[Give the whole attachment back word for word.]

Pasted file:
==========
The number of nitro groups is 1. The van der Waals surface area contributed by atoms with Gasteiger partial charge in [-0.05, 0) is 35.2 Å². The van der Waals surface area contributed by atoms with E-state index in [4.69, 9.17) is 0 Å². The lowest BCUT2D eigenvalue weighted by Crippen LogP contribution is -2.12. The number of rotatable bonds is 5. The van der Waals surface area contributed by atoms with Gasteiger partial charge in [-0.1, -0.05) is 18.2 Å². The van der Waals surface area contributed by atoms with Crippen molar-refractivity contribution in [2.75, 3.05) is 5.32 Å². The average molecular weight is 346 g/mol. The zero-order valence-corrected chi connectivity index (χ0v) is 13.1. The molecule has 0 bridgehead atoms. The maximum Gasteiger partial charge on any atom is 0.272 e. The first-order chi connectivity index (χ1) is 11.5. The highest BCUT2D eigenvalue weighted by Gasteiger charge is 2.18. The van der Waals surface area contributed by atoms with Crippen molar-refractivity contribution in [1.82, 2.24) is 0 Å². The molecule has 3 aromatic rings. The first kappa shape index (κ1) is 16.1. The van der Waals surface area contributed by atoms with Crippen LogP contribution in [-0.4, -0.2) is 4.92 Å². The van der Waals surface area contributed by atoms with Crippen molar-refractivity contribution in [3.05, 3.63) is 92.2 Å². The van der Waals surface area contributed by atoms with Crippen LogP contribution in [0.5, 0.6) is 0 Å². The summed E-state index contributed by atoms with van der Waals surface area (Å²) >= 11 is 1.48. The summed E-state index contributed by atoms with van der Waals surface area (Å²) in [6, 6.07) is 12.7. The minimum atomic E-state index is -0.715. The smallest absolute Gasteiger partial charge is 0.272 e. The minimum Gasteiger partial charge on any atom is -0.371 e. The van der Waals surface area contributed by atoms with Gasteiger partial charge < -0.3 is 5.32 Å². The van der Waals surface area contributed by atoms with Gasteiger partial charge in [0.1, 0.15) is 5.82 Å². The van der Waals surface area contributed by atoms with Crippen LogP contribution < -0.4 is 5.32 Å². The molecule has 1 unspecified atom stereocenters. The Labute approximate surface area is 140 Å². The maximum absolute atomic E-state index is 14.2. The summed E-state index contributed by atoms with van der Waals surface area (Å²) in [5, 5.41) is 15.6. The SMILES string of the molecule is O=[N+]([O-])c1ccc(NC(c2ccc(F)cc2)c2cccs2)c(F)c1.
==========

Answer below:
The number of nitro groups is 1. The van der Waals surface area contributed by atoms with Gasteiger partial charge in [-0.05, 0) is 35.2 Å². The van der Waals surface area contributed by atoms with E-state index in [4.69, 9.17) is 0 Å². The lowest BCUT2D eigenvalue weighted by Crippen LogP contribution is -2.12. The number of rotatable bonds is 5. The van der Waals surface area contributed by atoms with Gasteiger partial charge in [-0.1, -0.05) is 18.2 Å². The van der Waals surface area contributed by atoms with Crippen molar-refractivity contribution in [2.75, 3.05) is 5.32 Å². The average molecular weight is 346 g/mol. The zero-order valence-corrected chi connectivity index (χ0v) is 13.1. The molecule has 0 bridgehead atoms. The maximum Gasteiger partial charge on any atom is 0.272 e. The first-order chi connectivity index (χ1) is 11.5. The highest BCUT2D eigenvalue weighted by Gasteiger charge is 2.18. The van der Waals surface area contributed by atoms with Crippen molar-refractivity contribution in [1.82, 2.24) is 0 Å². The molecule has 3 aromatic rings. The first kappa shape index (κ1) is 16.1. The van der Waals surface area contributed by atoms with Crippen LogP contribution in [-0.4, -0.2) is 4.92 Å². The van der Waals surface area contributed by atoms with Crippen molar-refractivity contribution in [3.05, 3.63) is 92.2 Å². The van der Waals surface area contributed by atoms with Crippen LogP contribution in [0.5, 0.6) is 0 Å². The summed E-state index contributed by atoms with van der Waals surface area (Å²) >= 11 is 1.48. The summed E-state index contributed by atoms with van der Waals surface area (Å²) in [6, 6.07) is 12.7. The minimum atomic E-state index is -0.715. The smallest absolute Gasteiger partial charge is 0.272 e. The minimum Gasteiger partial charge on any atom is -0.371 e. The van der Waals surface area contributed by atoms with Gasteiger partial charge < -0.3 is 5.32 Å². The van der Waals surface area contributed by atoms with Gasteiger partial charge in [0.1, 0.15) is 5.82 Å². The van der Waals surface area contributed by atoms with Crippen LogP contribution < -0.4 is 5.32 Å². The molecule has 1 unspecified atom stereocenters. The Labute approximate surface area is 140 Å². The maximum absolute atomic E-state index is 14.2. The summed E-state index contributed by atoms with van der Waals surface area (Å²) in [5, 5.41) is 15.6. The SMILES string of the molecule is O=[N+]([O-])c1ccc(NC(c2ccc(F)cc2)c2cccs2)c(F)c1.